Archive for July, 2009

The Butcher of Tompkins Square Park

July 28, 2009

Twenty years ago, in August 1989, East Village police began hearing rumors of a gruesome crime: A person had been killed, the body dismembered and boiled into soup—then the soup fed to unsuspecting homeless people in Tompkins Square Park. 

700eastninthstreetShockingly, the rumors turned out to be true. That September, cops arrested Daniel Rakowitz, a 28-year-old park regular who carried a chicken on his shoulder and called himself a “marijuana guru.”

Rakowitz was charged with murdering and dismembering the body of his girlfriend, 26-year-old Monika Beerle. The murder was committed in Rakowitz’s tenement building at 700 Avenue C, on the corner of Ninth Street. 

RakowitzThe details are pretty lurid. Rakowitz left Beerle’s skull in a storage area at the Port Authority Bus Terminal (in a bucket of cat litter no less).

Though he denied killed Beerle, a Swiss resident studying dance who supported herself as a topless dancer (gritty old Billy’s Topless on 24th Street, according to some accounts), he admitted to chopping her corpse, bleaching her bones, and hiding her body.

In 1991, Rakowitz was found not guilty by reason of insanity. He was sent to a maximum-security psychiatric facility on Ward’s Island, where he still lives today.

The opening of the West Side Express Highway

July 28, 2009

Planned in the 1920s to ease New York’s traffic hell, the West Side Express Highway opened in various stages beginning in 1930. Also known as the Miller Elevated, it stretched from downtown to 72nd Street.


It looks pretty and spotless in this 1930 postcard. By the 1960s, it was rusted out and in disrepair, and huge chunks occasionally fell onto the streets beneath it. Wisely, the city tore it down in the 1970s and 1980s.

New York City’s long list of defunct newspapers

July 28, 2009

It’s hard to believe that in the 1890s, New York’s population of just a million and a half residents supported 19 daily English-language newspapers—along with scores of weeklies and foreign dailies.


These papers were an illustrious bunch. There was the anti-immigrant New York Herald; publisher James Gordon Bennett Jr., reportedly said that a newspaper’s role is “not to instruct but to startle.”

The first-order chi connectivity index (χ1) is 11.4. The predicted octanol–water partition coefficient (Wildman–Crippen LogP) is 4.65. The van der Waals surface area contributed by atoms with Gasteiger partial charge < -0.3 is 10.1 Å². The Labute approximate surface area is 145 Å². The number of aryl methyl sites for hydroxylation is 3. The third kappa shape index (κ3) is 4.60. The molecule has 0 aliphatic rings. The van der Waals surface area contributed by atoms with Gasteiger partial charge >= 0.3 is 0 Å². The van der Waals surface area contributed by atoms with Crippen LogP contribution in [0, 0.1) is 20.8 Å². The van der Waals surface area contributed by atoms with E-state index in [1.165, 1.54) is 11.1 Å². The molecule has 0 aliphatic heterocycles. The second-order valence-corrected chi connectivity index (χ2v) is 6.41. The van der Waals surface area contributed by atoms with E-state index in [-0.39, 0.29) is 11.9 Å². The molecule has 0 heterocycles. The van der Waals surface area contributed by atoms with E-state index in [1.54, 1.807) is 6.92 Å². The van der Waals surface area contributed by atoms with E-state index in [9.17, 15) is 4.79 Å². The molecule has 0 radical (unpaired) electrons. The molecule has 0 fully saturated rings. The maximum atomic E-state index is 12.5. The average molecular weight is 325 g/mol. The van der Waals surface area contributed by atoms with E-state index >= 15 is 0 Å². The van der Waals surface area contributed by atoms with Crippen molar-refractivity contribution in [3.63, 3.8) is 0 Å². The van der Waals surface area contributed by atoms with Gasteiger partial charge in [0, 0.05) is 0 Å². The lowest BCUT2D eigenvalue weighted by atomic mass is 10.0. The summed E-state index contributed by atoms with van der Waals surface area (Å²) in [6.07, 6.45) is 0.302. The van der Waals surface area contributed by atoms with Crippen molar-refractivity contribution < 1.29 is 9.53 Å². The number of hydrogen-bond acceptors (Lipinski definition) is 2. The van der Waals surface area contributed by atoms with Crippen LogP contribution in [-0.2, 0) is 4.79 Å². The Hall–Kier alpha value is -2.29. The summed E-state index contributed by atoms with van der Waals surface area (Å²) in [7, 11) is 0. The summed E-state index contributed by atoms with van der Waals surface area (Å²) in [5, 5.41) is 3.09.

The New York World, published by Joseph Pulitzer, was hugely popular with working class residents. It was known for stunt journalism—as well as printing its Sunday supplement in color.

The dead newspaper list also includes the New York Sun, the New York Journal American, the New York Mirror, and the often-lamented Brooklyn Eagle.

Many were headquartered around City Hall, then nicknamed Newspaper Row. This thermometer/clock affixed to the old New York Sun building down on Chambers Street doesn’t work, but it’s a nice remnant of the neighborhood’s past.

How New Yorkers survived hot summer nights

July 23, 2009

The city in July and August is supposed to be insanely hot and sticky. And when an oppressive heat wave strikes, New Yorkers suffer, sweat, and ask the same question: How did city residents handle it years ago without air conditioning or even fans? 

FireescapesleepingWell, there was always the fire escape. It looks like a ridiculously dangerous place to sleep in this 1938 Weegee photo, but it must have been better than baking in a tenement bedroom.

You could also spend the night in a park, on the street, or sprawled out on the beach, as thousands did.

“In Central Park the lawns were crowded before darkness with family groups,” reported the July 10, 1936 New York Times; the temperature had reached an astounding 106 degrees the day before. “On the Lower East Side traffic was seriously impeded as small armies of persons emerged from tenement houses with chairs, boxes and even beds which they set up in the streets.”

And from the Times on August 4, 1938, when the mercury hit 93 degrees:

“More than 3,000 persons slept on the sand at Coney Island and Brighton Beach to escape the heat last night, the police estimated. Ten additional patrolmen were assigned to the area to prevent molestation of the sleepers, many of whom brought blankets and sheets.” 

“A frolic at Rockaway Beach”

July 23, 2009

In 1903, when his photo was taken, Rockaway Beach was earning a rep as “New York’s Playground.” Rockaway Playland amusement park had just been built in 1901, and thousands of city residents regularly crowded the boardwalk and beach.